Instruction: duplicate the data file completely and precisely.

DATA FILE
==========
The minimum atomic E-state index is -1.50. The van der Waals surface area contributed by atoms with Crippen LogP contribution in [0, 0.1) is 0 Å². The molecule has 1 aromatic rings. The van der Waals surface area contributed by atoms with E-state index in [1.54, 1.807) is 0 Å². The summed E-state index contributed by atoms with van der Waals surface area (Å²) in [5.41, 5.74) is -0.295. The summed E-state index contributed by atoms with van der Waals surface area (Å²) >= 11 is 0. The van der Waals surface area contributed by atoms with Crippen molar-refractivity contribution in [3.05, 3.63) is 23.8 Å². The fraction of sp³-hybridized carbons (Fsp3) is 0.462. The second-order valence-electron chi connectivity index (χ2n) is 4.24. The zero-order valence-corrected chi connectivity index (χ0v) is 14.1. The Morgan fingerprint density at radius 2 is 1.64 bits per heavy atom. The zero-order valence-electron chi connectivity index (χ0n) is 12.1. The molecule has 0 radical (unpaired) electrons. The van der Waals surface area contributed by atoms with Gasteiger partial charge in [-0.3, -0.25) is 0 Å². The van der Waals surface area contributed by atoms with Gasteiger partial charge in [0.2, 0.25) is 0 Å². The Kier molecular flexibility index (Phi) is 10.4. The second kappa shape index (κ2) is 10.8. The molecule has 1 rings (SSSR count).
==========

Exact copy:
The minimum atomic E-state index is -1.50. The van der Waals surface area contributed by atoms with Crippen LogP contribution in [0, 0.1) is 0 Å². The molecule has 1 aromatic rings. The van der Waals surface area contributed by atoms with E-state index in [1.54, 1.807) is 0 Å². The summed E-state index contributed by atoms with van der Waals surface area (Å²) in [5.41, 5.74) is -0.295. The summed E-state index contributed by atoms with van der Waals surface area (Å²) >= 11 is 0. The van der Waals surface area contributed by atoms with Crippen molar-refractivity contribution in [3.05, 3.63) is 23.8 Å². The fraction of sp³-hybridized carbons (Fsp3) is 0.462. The second-order valence-electron chi connectivity index (χ2n) is 4.24. The zero-order valence-corrected chi connectivity index (χ0v) is 14.1. The Morgan fingerprint density at radius 2 is 1.64 bits per heavy atom. The zero-order valence-electron chi connectivity index (χ0n) is 12.1. The molecule has 0 radical (unpaired) electrons. The van der Waals surface area contributed by atoms with Gasteiger partial charge in [-0.3, -0.25) is 0 Å². The van der Waals surface area contributed by atoms with Gasteiger partial charge in [0.2, 0.25) is 0 Å². The Kier molecular flexibility index (Phi) is 10.4. The second kappa shape index (κ2) is 10.8. The molecule has 1 rings (SSSR count).